The State Government of Uttar Pradesh has had to withdraw the 12-hour shifts order for industrial unit workers, following a notice issued by the Allahabad High Court. The order, which had been imposed to attract foreign investment and give a boost to economic activities, had led to a lot of disturbance among workers’ unions.
The Bhartiya Mazdoor Sangh (BMS) and various trade unions had disapproved of the order, and had refused to accept such major amendments in labour laws. The Uttar Pradesh government had brought in an ordinance seeking to amend all labour laws, except Section 5 of the Payment of Wages Act, 1936, Workmen Compensation Act, 1932, Bonded Labour System (Abolition) Act, 1976, and the Building and Other Construction Workers Act, 1996.
Although the order for 12-hour shifts instead of the usual eight-hour shifts has been withdrawn, the recent amendments in the labour laws still stand. Uttar Pradesh had decided to suspend major labour laws for the next three years and relieve businesses from the scope of influence of almost all labour laws to help the economy recover faster from the slump caused by the pandemic and ensuing lockdown.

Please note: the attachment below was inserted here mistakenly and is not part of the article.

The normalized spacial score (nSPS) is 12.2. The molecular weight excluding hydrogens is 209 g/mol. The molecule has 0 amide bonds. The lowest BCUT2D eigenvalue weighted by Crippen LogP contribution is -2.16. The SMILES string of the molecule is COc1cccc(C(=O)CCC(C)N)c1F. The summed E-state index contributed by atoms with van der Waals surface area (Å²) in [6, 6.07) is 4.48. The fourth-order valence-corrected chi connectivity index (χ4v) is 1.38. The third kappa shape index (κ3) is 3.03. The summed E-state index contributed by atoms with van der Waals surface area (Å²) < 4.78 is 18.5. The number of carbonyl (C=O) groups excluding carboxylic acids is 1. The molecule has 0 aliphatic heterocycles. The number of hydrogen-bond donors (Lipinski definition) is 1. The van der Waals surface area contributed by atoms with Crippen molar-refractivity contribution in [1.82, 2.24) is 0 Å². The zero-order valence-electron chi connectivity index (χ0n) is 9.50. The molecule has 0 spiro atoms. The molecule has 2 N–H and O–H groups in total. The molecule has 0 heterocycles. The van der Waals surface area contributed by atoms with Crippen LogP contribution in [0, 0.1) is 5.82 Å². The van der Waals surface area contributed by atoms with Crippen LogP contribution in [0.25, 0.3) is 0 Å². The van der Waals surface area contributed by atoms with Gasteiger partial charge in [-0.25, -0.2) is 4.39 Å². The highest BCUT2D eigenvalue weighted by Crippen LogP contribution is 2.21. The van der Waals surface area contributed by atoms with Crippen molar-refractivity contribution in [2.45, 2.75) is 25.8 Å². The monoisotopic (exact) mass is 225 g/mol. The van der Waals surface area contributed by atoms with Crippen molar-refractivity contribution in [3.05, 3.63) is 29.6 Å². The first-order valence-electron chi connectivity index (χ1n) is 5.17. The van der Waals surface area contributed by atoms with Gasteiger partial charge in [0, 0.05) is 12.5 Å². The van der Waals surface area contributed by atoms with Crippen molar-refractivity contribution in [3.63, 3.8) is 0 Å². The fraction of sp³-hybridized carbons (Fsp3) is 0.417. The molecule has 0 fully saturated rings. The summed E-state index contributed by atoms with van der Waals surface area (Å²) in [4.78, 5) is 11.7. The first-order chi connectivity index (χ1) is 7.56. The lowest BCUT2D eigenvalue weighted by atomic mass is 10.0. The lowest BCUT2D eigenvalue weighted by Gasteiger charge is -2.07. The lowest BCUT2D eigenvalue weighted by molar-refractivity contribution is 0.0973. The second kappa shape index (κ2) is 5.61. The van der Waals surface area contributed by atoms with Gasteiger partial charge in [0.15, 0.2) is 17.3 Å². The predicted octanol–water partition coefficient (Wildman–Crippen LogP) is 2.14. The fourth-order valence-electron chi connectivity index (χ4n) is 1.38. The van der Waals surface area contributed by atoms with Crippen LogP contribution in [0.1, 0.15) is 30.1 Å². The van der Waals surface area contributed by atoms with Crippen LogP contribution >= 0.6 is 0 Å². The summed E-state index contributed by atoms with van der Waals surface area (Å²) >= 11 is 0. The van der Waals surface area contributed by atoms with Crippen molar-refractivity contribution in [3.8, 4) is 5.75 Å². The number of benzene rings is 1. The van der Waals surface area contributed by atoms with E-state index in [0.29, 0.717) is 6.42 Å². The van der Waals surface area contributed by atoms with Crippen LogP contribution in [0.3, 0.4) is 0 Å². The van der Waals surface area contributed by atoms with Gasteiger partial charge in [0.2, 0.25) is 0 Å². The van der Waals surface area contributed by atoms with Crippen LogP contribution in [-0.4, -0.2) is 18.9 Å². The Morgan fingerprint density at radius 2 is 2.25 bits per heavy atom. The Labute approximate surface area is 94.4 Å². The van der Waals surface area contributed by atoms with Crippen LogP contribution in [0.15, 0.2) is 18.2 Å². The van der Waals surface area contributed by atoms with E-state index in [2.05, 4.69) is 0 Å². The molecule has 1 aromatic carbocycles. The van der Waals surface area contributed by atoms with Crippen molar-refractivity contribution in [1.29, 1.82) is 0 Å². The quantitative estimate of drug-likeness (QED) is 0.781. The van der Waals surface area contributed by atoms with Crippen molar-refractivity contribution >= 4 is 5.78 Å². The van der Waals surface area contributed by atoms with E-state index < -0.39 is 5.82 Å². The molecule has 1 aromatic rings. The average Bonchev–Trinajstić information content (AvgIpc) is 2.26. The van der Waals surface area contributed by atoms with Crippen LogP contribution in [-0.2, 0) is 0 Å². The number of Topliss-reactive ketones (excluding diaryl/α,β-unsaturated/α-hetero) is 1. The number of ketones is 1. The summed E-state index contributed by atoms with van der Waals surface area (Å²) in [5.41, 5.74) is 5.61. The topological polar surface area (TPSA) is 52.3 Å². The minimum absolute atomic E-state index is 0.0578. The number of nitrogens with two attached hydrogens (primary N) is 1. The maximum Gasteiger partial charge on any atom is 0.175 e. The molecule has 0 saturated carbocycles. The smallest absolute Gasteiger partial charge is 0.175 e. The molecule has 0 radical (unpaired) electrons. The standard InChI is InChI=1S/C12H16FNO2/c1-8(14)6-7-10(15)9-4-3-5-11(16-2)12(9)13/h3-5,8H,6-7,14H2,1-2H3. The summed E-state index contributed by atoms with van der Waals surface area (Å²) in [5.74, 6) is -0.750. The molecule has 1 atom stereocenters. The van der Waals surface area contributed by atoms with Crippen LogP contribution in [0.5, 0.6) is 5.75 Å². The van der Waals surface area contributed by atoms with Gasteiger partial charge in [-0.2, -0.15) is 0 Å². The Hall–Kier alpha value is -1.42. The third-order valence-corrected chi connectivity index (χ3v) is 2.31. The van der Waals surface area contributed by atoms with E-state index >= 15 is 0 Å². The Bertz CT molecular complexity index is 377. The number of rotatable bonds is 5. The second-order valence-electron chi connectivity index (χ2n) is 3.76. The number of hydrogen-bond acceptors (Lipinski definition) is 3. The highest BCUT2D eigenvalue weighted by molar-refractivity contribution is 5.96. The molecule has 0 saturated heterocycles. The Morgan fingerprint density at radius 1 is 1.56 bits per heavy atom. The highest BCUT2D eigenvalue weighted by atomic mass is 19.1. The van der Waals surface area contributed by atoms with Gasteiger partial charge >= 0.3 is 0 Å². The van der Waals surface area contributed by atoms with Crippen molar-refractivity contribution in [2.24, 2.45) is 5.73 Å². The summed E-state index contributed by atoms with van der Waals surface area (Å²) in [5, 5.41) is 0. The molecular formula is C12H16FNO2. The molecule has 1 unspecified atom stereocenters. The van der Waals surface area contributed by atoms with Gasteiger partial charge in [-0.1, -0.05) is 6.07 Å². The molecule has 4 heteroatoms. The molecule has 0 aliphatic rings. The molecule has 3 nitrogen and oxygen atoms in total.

The Uttar Pradesh government had managed to dilute specific sections of the Factories Act 1948, earlier this month, to change the duration of working shifts from eight to 12 hours. As per its order, the payment for the extra hours of work were to be in proportion of the existing wages. This clause, however, had met with disapproval from the trade unions who maintained that any overtime deserved double the wages.
The governments of Gujarat and Madhya Pradesh had also made amendments to their labour laws, following which labour unions have been threatening protests and nationwide agitations.